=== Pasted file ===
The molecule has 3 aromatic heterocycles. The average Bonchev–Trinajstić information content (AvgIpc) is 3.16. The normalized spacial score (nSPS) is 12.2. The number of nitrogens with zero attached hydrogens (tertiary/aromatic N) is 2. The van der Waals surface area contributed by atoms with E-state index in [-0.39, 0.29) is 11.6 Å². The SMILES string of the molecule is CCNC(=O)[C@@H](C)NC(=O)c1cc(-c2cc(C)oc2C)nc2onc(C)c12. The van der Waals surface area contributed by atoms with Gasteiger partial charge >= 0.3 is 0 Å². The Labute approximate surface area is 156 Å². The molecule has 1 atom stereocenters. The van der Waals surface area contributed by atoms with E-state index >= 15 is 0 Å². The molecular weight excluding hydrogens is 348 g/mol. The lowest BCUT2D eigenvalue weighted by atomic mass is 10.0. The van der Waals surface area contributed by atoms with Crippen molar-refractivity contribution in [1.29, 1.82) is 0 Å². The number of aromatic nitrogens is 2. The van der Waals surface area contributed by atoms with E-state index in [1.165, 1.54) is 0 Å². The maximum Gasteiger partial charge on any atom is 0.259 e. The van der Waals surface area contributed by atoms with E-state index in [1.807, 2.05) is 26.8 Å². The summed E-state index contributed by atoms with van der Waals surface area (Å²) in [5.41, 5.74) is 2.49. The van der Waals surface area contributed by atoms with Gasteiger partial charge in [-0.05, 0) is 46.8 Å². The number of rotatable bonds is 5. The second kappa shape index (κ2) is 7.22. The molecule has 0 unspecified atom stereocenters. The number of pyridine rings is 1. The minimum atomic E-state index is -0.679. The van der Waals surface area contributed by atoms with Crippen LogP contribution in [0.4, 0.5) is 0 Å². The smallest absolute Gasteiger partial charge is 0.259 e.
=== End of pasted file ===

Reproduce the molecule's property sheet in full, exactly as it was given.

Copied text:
The molecule has 3 aromatic heterocycles. The average Bonchev–Trinajstić information content (AvgIpc) is 3.16. The normalized spacial score (nSPS) is 12.2. The number of nitrogens with zero attached hydrogens (tertiary/aromatic N) is 2. The van der Waals surface area contributed by atoms with E-state index in [-0.39, 0.29) is 11.6 Å². The SMILES string of the molecule is CCNC(=O)[C@@H](C)NC(=O)c1cc(-c2cc(C)oc2C)nc2onc(C)c12. The van der Waals surface area contributed by atoms with Gasteiger partial charge >= 0.3 is 0 Å². The Labute approximate surface area is 156 Å². The molecule has 1 atom stereocenters. The van der Waals surface area contributed by atoms with E-state index >= 15 is 0 Å². The molecular weight excluding hydrogens is 348 g/mol. The lowest BCUT2D eigenvalue weighted by atomic mass is 10.0. The van der Waals surface area contributed by atoms with Crippen molar-refractivity contribution in [1.29, 1.82) is 0 Å². The number of aromatic nitrogens is 2. The van der Waals surface area contributed by atoms with E-state index in [1.165, 1.54) is 0 Å². The maximum Gasteiger partial charge on any atom is 0.259 e. The van der Waals surface area contributed by atoms with E-state index in [1.807, 2.05) is 26.8 Å². The summed E-state index contributed by atoms with van der Waals surface area (Å²) in [5.41, 5.74) is 2.49. The van der Waals surface area contributed by atoms with Gasteiger partial charge in [-0.05, 0) is 46.8 Å². The number of rotatable bonds is 5. The second kappa shape index (κ2) is 7.22. The molecule has 0 unspecified atom stereocenters. The number of pyridine rings is 1. The minimum atomic E-state index is -0.679. The van der Waals surface area contributed by atoms with Crippen LogP contribution in [0.4, 0.5) is 0 Å². The smallest absolute Gasteiger partial charge is 0.259 e.